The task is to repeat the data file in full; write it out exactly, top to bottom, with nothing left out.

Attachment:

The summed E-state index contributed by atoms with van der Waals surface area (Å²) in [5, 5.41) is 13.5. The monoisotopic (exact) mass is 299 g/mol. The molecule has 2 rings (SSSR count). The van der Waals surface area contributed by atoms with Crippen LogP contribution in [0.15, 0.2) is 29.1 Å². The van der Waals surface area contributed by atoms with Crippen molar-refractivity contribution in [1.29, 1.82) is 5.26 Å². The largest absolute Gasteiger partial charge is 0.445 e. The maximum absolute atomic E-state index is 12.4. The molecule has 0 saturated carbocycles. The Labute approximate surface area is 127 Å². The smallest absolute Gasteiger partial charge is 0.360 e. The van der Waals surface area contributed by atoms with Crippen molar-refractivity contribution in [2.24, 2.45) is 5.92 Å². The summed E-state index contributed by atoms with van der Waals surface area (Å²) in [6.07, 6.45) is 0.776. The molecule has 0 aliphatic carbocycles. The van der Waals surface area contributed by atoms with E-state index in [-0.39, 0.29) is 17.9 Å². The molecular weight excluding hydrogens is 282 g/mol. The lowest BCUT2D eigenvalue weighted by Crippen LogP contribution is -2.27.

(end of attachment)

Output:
The summed E-state index contributed by atoms with van der Waals surface area (Å²) in [5, 5.41) is 13.5. The monoisotopic (exact) mass is 299 g/mol. The molecule has 2 rings (SSSR count). The van der Waals surface area contributed by atoms with Crippen LogP contribution in [0.15, 0.2) is 29.1 Å². The van der Waals surface area contributed by atoms with Crippen molar-refractivity contribution in [1.29, 1.82) is 5.26 Å². The largest absolute Gasteiger partial charge is 0.445 e. The maximum absolute atomic E-state index is 12.4. The molecule has 0 saturated carbocycles. The Labute approximate surface area is 127 Å². The smallest absolute Gasteiger partial charge is 0.360 e. The van der Waals surface area contributed by atoms with Crippen molar-refractivity contribution in [2.24, 2.45) is 5.92 Å². The summed E-state index contributed by atoms with van der Waals surface area (Å²) in [6.07, 6.45) is 0.776. The molecule has 0 aliphatic carbocycles. The van der Waals surface area contributed by atoms with E-state index in [-0.39, 0.29) is 17.9 Å². The molecular weight excluding hydrogens is 282 g/mol. The lowest BCUT2D eigenvalue weighted by Crippen LogP contribution is -2.27.